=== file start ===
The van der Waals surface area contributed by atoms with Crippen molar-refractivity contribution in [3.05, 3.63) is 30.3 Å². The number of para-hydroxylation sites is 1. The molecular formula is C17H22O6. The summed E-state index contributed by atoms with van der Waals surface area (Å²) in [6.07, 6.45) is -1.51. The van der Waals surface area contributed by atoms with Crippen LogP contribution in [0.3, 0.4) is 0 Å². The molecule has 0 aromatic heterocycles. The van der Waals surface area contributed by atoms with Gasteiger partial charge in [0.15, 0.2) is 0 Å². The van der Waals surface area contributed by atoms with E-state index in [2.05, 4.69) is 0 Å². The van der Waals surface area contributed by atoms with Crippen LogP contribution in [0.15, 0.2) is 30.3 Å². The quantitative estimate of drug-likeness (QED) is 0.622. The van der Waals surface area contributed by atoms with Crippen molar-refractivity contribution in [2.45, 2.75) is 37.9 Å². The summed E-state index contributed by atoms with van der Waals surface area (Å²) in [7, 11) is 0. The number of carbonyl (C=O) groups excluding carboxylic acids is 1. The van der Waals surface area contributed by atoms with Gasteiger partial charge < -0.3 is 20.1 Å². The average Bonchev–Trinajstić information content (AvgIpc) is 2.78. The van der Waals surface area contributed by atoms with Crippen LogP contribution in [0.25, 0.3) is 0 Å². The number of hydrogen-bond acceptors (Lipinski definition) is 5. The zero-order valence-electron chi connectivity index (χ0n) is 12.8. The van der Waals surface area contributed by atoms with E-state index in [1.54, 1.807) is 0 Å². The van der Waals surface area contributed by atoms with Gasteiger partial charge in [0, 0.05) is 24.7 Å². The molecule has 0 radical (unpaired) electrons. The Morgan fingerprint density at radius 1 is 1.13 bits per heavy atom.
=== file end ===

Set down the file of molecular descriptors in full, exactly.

The van der Waals surface area contributed by atoms with Crippen molar-refractivity contribution in [3.05, 3.63) is 30.3 Å². The number of para-hydroxylation sites is 1. The molecular formula is C17H22O6. The summed E-state index contributed by atoms with van der Waals surface area (Å²) in [6.07, 6.45) is -1.51. The van der Waals surface area contributed by atoms with Crippen LogP contribution in [0.3, 0.4) is 0 Å². The molecule has 0 aromatic heterocycles. The van der Waals surface area contributed by atoms with Gasteiger partial charge in [0.15, 0.2) is 0 Å². The van der Waals surface area contributed by atoms with E-state index in [2.05, 4.69) is 0 Å². The van der Waals surface area contributed by atoms with Crippen LogP contribution in [0.15, 0.2) is 30.3 Å². The quantitative estimate of drug-likeness (QED) is 0.622. The van der Waals surface area contributed by atoms with Crippen molar-refractivity contribution in [2.45, 2.75) is 37.9 Å². The summed E-state index contributed by atoms with van der Waals surface area (Å²) in [7, 11) is 0. The number of carbonyl (C=O) groups excluding carboxylic acids is 1. The van der Waals surface area contributed by atoms with Gasteiger partial charge < -0.3 is 20.1 Å². The average Bonchev–Trinajstić information content (AvgIpc) is 2.78. The van der Waals surface area contributed by atoms with Crippen LogP contribution in [0.25, 0.3) is 0 Å². The number of hydrogen-bond acceptors (Lipinski definition) is 5. The zero-order valence-electron chi connectivity index (χ0n) is 12.8. The van der Waals surface area contributed by atoms with E-state index in [1.54, 1.807) is 0 Å². The van der Waals surface area contributed by atoms with Gasteiger partial charge in [0, 0.05) is 24.7 Å². The molecule has 0 radical (unpaired) electrons. The Morgan fingerprint density at radius 1 is 1.13 bits per heavy atom.